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2021 – Looking Forward

However you look at it, 2020 was a train wreck.

Host, Ross Ashcroft, met up with two friends of the show, Chris Williamson and Michael Hudson, who shared their views on what we can look out for in 2021.

The few rays of sunlight can’t hide the gloom

If there is one thing that the pandemic has brought into sharp focus, is what a terrible year 2020 was. The highlights were far and few between. And yet, scratching below the surface reveals a few rays of sunlight. For Chris Williamson the upsides of Covid-19 have been the re-emergence of social solidarity, the democratization of communication technology and improvements in the environment and in air quality. As a republican, the former Labour MP was also encouraged by Prince Harry’s reneging of his royal title as well as the decision by the Prime Minister to force out his chief adviser, Dominic Cummings.

However, these relatively small positives are hugely outweighed by the negatives. Arguably, the onset of the pandemic has exposed the frailties of unfit for purpose public institutions. Williamson cites the Labour Party as an example of a major institution that is in terminal decline and in existential crisis brought about as a result of the establishments systematic undermining of Jeremy Corbyn and his allies.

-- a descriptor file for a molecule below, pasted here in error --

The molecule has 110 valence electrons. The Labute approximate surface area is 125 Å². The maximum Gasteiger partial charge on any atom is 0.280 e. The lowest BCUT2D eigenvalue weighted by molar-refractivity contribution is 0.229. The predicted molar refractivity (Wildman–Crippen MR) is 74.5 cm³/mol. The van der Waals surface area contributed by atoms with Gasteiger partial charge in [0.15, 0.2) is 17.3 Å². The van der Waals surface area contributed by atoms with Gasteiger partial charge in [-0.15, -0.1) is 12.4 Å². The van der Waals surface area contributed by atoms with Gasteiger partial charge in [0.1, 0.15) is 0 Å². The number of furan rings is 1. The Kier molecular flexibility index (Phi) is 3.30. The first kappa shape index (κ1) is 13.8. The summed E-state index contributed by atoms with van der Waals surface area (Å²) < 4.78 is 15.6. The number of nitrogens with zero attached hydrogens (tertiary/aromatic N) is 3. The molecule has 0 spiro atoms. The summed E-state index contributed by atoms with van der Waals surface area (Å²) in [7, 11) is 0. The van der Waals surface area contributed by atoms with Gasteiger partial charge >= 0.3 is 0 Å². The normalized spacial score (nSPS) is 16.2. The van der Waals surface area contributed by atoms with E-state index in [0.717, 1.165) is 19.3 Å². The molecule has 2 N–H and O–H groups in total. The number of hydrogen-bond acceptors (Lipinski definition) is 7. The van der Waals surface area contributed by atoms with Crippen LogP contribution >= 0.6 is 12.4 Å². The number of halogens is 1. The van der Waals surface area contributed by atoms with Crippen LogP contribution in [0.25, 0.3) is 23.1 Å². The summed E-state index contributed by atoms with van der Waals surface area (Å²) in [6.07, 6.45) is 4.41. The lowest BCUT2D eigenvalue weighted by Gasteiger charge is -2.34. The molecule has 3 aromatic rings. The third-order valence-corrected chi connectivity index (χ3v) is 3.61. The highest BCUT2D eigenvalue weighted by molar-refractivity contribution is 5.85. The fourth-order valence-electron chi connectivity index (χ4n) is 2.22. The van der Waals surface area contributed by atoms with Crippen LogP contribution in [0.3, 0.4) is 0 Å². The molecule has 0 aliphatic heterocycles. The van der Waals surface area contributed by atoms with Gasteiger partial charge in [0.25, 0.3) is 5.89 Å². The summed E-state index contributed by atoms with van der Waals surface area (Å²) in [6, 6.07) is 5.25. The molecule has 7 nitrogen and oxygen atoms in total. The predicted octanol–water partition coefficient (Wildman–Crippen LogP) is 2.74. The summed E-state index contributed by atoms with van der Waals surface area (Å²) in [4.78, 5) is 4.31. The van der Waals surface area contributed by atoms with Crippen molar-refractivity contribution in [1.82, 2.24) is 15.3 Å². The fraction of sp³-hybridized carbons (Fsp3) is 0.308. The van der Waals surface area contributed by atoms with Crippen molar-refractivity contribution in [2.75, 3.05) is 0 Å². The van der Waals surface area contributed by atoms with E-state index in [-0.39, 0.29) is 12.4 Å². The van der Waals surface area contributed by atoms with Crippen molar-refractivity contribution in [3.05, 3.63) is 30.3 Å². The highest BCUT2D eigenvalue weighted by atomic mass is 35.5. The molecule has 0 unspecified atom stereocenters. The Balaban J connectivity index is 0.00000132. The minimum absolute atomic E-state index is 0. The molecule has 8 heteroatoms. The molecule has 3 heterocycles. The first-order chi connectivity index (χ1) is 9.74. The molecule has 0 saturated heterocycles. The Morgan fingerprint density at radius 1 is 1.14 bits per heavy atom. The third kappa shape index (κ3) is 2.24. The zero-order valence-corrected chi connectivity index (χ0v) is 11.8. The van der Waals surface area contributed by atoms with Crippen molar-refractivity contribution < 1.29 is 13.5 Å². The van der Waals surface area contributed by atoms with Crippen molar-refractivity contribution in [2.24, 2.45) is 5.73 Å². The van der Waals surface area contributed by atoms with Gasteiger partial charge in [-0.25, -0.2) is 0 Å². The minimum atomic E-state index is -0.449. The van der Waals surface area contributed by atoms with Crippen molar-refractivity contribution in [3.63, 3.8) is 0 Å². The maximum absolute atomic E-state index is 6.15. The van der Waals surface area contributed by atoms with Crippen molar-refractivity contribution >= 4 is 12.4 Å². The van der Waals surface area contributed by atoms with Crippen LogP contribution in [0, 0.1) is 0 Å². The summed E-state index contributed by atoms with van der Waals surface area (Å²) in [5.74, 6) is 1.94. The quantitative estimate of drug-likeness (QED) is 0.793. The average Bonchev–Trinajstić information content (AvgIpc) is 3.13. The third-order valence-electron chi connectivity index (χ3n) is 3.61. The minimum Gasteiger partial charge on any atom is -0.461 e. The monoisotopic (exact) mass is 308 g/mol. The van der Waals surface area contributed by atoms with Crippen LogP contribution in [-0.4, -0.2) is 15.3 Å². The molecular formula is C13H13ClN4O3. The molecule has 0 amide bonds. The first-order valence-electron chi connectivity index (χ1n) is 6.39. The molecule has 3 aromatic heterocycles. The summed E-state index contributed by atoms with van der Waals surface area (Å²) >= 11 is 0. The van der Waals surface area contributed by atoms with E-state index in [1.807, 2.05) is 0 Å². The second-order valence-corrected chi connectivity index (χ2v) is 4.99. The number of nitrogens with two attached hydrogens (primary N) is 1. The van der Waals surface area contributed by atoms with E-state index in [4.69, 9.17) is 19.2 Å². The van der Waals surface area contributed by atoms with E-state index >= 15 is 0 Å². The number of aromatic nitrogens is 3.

The fact that the party is currently led by Knight of the Realm and Trilateral Commission member, Sir Keir Starmer, is an indication of the current direction of travel. That Starmer has jettisoned all of Corbyn’s socialist principles and is supported by the media barons, the military industrial complex and the wealthy elites, does not bode well for the future of the party. “People have been really demoralized by what’s happened”, says Williamson.

The attack on media plurality

One of the most demoralizing actions undertaken since parliament was recalled following the pandemic was when Starmer asked the Prime Minister at the dispatch box whether the broadcaster, RT, should have a review from Ofcom, thereby politicizing the organization in a way to make a judgement about freedom of the press.

Williamson says that Starmer’s attack on media plurality was motivated by an attempt to demonize Russia in order to justify an increase in the government’s defence spending budget:

“There’s a sense that we need to manufacture an enemy of Britain, which then gives the excuse to put more investment into arms manufacturing. And so there is a real vested interest in the military-industrial complex to create enemies of the state that they can then make huge profits from. The truth is that whatever you think of Russia, it doesn’t pose any threat to Britain”, says Williamson.

In the view of the former Labour Party MP, Starmer’s response at the dispatch box illustrates that he prioritizes the interests of his establishment backers above the interests of the British public. Williamson argues that the reason these backers initiated a war against Jeremy Corbyn was because he represented a dramatic shift from the neoliberal political consensus that has held sway for over four decades:

“This was a man who was interested in a socialist alternative that really wasn’t acceptable to the capitalist vested interests in this country. And he was someone who was promoting peace and disarmament and a genuine ethical foreign policy.”

Williamson predicts that in 2021 Corbyn will be expelled from the Labour Party and that a new political vehicle will be established.

Bonanza for the rich